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Coalition splits over Beecroft report

A gulf has opened up between the Lib Dems and Conservatives over the extent to which employment laws protecting workers should be scrapped.

22 May 2012

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The government doubled the qualifying period for unfair dismissal claims from one to two years in April and is committed to wholesale reform of tribunals, including the introduction of fees.

A dispute has now arisen over whether ‘micro-businesses’, businesses with ten workers or less, should be completely exempt from the rules on unfair dismissal, pension auto-enrolment, flexible leave and other employment rights.

This was one of the recommendations of Adrian Beecroft, a leading Conservative donor and former managing partner of global private equity and venture capital firm Apax, in a leaked report for Downing Street last year (see 1 November 2011).

Others include replacing unfair dismissal with ‘compensated no-fault dismissal’, allowing employers to sack poorly performing staff so long as they paid them redundancy pay and notice, and reintroducing the default retirement age.

Business secretary Vince Cable was widely reported this morning to have described some of the proposals as “bonkers”, although the prime minister is understood to be much more positive.

Cable is said to have told The Daily Telegraph: “At a time when workers are proving to be flexible it would almost certainly be counterproductive to increase fear of dismissal.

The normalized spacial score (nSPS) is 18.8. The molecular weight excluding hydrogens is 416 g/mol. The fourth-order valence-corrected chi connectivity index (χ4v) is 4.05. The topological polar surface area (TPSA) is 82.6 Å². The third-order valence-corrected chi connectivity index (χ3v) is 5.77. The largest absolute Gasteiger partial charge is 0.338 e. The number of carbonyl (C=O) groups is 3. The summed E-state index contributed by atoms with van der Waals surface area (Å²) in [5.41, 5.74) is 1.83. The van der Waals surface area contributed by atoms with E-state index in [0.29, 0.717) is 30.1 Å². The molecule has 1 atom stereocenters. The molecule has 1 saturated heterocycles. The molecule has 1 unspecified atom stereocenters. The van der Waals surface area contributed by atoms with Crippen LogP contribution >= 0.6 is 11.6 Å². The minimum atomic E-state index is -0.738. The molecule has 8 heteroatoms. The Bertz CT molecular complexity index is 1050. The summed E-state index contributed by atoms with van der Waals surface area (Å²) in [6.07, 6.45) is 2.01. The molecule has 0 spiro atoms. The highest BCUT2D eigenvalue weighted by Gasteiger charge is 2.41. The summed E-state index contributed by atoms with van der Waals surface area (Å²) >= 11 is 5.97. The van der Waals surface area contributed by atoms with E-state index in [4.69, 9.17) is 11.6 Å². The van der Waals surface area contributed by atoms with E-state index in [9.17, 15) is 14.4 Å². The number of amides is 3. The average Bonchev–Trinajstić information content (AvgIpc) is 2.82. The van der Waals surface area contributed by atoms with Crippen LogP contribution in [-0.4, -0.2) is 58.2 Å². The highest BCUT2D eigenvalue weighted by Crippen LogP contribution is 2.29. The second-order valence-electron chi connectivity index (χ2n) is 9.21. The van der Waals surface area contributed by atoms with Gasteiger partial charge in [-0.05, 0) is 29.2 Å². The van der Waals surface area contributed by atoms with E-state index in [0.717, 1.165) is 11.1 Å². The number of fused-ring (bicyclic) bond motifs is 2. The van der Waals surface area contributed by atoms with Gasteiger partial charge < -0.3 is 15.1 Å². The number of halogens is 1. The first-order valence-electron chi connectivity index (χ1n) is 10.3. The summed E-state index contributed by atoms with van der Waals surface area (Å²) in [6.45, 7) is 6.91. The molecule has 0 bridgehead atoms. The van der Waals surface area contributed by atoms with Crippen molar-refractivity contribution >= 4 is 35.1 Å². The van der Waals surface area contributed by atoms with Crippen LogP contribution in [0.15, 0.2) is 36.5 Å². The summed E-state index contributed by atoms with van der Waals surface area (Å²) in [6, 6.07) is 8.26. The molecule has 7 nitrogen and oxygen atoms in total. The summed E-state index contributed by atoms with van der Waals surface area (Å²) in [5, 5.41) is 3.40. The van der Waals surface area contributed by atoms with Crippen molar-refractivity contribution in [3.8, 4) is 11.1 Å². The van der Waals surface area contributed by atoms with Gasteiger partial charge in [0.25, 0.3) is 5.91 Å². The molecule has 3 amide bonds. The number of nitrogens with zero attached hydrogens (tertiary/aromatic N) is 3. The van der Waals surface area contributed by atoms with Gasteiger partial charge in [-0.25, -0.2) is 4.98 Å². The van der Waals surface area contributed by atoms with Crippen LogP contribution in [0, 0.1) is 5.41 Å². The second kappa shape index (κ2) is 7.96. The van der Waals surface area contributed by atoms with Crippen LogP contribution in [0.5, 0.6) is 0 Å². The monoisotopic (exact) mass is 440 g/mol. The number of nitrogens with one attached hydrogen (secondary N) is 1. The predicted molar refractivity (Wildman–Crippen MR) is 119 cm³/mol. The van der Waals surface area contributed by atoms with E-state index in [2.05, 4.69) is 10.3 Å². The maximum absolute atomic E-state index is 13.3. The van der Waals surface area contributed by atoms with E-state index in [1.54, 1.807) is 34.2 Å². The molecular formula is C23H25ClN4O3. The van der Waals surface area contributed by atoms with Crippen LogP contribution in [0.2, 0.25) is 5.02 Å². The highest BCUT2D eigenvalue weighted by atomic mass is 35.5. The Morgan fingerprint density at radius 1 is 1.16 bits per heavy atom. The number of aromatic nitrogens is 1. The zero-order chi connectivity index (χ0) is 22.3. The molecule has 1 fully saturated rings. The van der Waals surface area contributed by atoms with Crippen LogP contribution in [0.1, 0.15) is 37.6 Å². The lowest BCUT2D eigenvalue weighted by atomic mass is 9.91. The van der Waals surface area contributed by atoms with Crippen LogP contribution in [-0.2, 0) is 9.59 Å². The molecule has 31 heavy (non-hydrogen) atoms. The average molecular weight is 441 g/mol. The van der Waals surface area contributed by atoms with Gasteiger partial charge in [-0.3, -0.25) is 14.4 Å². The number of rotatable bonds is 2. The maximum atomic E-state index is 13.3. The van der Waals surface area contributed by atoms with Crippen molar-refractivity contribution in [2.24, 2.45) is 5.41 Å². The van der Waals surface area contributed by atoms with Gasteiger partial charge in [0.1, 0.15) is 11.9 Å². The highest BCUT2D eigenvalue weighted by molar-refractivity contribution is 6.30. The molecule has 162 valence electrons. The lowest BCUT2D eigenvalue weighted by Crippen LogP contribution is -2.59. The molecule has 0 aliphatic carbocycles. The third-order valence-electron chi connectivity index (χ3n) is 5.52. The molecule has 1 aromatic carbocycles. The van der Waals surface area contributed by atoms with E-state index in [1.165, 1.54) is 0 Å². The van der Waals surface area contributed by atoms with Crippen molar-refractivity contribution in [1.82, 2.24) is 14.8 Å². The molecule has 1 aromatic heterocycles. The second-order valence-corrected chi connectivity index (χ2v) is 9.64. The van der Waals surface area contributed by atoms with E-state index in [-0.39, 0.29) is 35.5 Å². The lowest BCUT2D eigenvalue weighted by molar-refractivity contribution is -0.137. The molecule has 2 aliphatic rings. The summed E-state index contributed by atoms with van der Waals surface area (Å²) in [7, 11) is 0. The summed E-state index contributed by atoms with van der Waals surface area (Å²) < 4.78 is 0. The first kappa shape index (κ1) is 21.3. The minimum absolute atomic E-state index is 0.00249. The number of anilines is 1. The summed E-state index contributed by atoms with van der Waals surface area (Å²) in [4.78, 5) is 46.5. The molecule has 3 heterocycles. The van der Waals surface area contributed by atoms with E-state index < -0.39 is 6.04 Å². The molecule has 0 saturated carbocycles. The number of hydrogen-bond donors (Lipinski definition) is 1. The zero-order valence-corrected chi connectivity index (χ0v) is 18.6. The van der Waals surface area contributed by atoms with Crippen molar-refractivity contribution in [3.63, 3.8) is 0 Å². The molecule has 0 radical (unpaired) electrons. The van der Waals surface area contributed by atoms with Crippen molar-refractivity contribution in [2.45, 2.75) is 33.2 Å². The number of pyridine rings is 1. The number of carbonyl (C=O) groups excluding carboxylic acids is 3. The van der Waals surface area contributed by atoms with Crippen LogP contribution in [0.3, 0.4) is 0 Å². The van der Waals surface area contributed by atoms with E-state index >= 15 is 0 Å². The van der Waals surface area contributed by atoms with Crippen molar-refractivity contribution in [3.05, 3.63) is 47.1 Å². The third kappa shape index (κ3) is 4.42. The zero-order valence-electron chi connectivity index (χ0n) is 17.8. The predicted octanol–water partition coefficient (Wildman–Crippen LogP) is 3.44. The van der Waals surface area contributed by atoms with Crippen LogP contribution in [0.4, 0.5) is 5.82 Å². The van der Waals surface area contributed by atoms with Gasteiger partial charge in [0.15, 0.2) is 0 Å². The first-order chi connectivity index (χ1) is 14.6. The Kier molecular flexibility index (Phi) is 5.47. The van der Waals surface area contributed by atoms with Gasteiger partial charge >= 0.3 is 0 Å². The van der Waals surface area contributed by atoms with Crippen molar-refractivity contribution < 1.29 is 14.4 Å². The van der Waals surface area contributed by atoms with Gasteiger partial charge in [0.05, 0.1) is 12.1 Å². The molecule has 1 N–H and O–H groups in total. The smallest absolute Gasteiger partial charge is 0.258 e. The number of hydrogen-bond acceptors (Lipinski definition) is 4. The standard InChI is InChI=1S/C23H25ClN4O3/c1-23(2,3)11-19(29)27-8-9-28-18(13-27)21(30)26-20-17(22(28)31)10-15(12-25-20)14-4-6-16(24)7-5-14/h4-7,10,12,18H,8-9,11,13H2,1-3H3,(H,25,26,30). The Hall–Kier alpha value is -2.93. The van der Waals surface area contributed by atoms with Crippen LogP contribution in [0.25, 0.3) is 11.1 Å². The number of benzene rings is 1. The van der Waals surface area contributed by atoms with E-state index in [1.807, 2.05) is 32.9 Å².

“One of Mr Beecroft’s recommendations was a suggestion to bring in no-fault dismissal. In my daily conversation with businesses, this has very rarely been raised with me as a barrier to growth.”

However, the business secretary said on the BIS website this morning that the Beecroft report was being published to dispel some of the myths associated with it.

“Because of ongoing interest, we reached a view that it is in the public interest to allow people to have access to its content,” he said.

“The government has a duty to ensure the labour market provides economic and employment opportunities, and has therefore set out a parliament-long review of employment law.

“Beecroft came and spoke to officials in the Department for Business, Innovation and Skills last year while compiling his report. Consequently, the vast majority of proposals in the final report reflect ongoing work by the department.”

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